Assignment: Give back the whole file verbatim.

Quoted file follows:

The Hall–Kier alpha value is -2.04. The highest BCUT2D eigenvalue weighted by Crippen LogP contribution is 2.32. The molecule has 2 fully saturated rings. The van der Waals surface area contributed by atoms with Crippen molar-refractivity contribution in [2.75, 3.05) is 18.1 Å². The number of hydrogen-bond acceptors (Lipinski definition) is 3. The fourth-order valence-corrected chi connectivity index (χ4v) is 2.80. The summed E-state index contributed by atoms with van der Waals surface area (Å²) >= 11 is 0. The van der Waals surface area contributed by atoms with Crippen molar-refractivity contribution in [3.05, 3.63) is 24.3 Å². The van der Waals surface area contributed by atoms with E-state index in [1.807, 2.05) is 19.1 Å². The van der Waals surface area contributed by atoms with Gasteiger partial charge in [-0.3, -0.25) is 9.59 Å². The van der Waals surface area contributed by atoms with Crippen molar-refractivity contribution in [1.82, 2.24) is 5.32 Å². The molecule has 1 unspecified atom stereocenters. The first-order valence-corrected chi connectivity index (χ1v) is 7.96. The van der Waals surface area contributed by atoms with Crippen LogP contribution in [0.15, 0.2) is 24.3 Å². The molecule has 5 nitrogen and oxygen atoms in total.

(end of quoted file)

The Hall–Kier alpha value is -2.04. The highest BCUT2D eigenvalue weighted by Crippen LogP contribution is 2.32. The molecule has 2 fully saturated rings. The van der Waals surface area contributed by atoms with Crippen molar-refractivity contribution in [2.75, 3.05) is 18.1 Å². The number of hydrogen-bond acceptors (Lipinski definition) is 3. The fourth-order valence-corrected chi connectivity index (χ4v) is 2.80. The summed E-state index contributed by atoms with van der Waals surface area (Å²) >= 11 is 0. The van der Waals surface area contributed by atoms with Crippen molar-refractivity contribution in [3.05, 3.63) is 24.3 Å². The van der Waals surface area contributed by atoms with E-state index in [1.807, 2.05) is 19.1 Å². The van der Waals surface area contributed by atoms with Gasteiger partial charge in [-0.3, -0.25) is 9.59 Å². The van der Waals surface area contributed by atoms with Crippen molar-refractivity contribution in [1.82, 2.24) is 5.32 Å². The molecule has 1 unspecified atom stereocenters. The first-order valence-corrected chi connectivity index (χ1v) is 7.96. The van der Waals surface area contributed by atoms with Crippen LogP contribution in [0.15, 0.2) is 24.3 Å². The molecule has 5 nitrogen and oxygen atoms in total.